An interesting option to cross Vietnam (or just to cover a part) is to take the train: which is certainly the oldest and most famous means of transport in Vietnam. From the trains you can enjoy breathtaking views and have an authentic experience in contact with the local population.
Vietnam’s shape is perfect for going from north to south, or viceversa, and you certainly won’t get lost anywhere. Moreover, traveling by train has other advantages, especially if you’re in a rush and want to slowly enjoy the atmosphere of the trip in order to discover the country.
How to book and buy a train ticket in Vietnam
Traveling by train within Vietnam is a different and stimulating experience, even though many young travelers prefer to cross the country seated on an old motorbike or in a bus.
After deciding how to travel and where to go, to buy a ticket you can go to one of the ticket offices found inside the station. Remember to bring your passport with you, because it will be required in order to buy your ticket or confirm your booking and information on your ticket.
Buying a ticket in a Vietnamese station could be complicated if you can’t find anyone who speaks a little English. It happened to me! No reason to panic. There will be someone who’ll know a few words in French and you’ll certainly manage to make yourself understood with gestures and some help.
Nevertheless, if you want to avoid finding yourself in long, enigmatic situations and risk missing your train, you can opt for making your purchase online before leaving, such as on Baolau.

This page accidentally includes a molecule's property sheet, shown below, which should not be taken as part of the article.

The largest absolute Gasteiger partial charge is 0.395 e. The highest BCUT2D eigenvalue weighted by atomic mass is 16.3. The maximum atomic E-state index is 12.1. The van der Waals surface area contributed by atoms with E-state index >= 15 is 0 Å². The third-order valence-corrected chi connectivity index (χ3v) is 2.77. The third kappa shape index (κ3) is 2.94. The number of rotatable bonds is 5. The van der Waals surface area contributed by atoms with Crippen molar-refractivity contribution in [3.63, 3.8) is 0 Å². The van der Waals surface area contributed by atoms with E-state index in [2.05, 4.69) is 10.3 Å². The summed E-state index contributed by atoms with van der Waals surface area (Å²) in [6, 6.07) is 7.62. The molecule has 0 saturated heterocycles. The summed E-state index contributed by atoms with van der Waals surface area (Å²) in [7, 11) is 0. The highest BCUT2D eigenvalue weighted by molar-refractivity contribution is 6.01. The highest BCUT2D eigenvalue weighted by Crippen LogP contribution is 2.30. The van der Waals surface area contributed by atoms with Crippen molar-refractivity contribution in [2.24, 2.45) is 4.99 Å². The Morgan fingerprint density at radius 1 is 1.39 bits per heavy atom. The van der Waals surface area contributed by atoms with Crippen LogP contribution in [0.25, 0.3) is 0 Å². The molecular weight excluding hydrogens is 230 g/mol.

The other advantage of booking online is that you can buy your ticket ahead of time without having to go to the station twice!
Classes and seat types on Vietnamese trains: soft and hard seat
In Vietnam there are different types of trains, indicated by the initials SE, TN or STN. The SE1, SE2, SE3 and SE4 are the best trains. Depending on the train you choose, there could be some or all types of coaches.
As in Europe, in Vietnam too the most comfortable class is first class. The first class wagons are furnished with the most comfortable seats, air conditioning, and power outlets. For night trains running long routes, in first class there are compartments with bunk beds, a private sink, a table, bedding and covers.
Included in the price you’ll also get a meal, something similar to those of the airlines. Another excellent thing about Vietnamese trains are that kids under 5 years old travel for free.
Supposing it’s a 7 hour trip, the price for a journey of this type could cost you about 20 American Dollars.
Second class offers a few more comforts (such as beds, or chairs that are less comfortable than those in first class). In third class you’ll instead find rigid wooden seats.
In general, in Vietnam you have to choose your seat and category. You can choose a hard seat, which as the name would suggest is a rather uncomfortable chair, usually made of wood. These seats are usually chosen by the Vietnamese since they’re the cheapest ones.
Or you could choose a soft seat, or slightly more comfortable chair that might recline but not as far as a bed, which is certainly less comfortable than a bed but good for a trip that isn’t too long. For short routes you can also decide to travel like a local and sit in a hard seat.
For more intensive trips choose a sleeper – bunks that vary between hard and soft depending on the number of bunks in the same compartment or carriage.
Keep in mind that they’ll try to sell you bunks with 4 spots and air conditioning, or in other words, the most expensive ones. If you’ve read this article, you’ll definitely know to ask for a different type of seat that would be cheaper.
There are also luxury trains that travel through Vietnam.
Train itineraries in Vietnam
Below I’ll recommend three splendid train itineraries that start from Hanoi.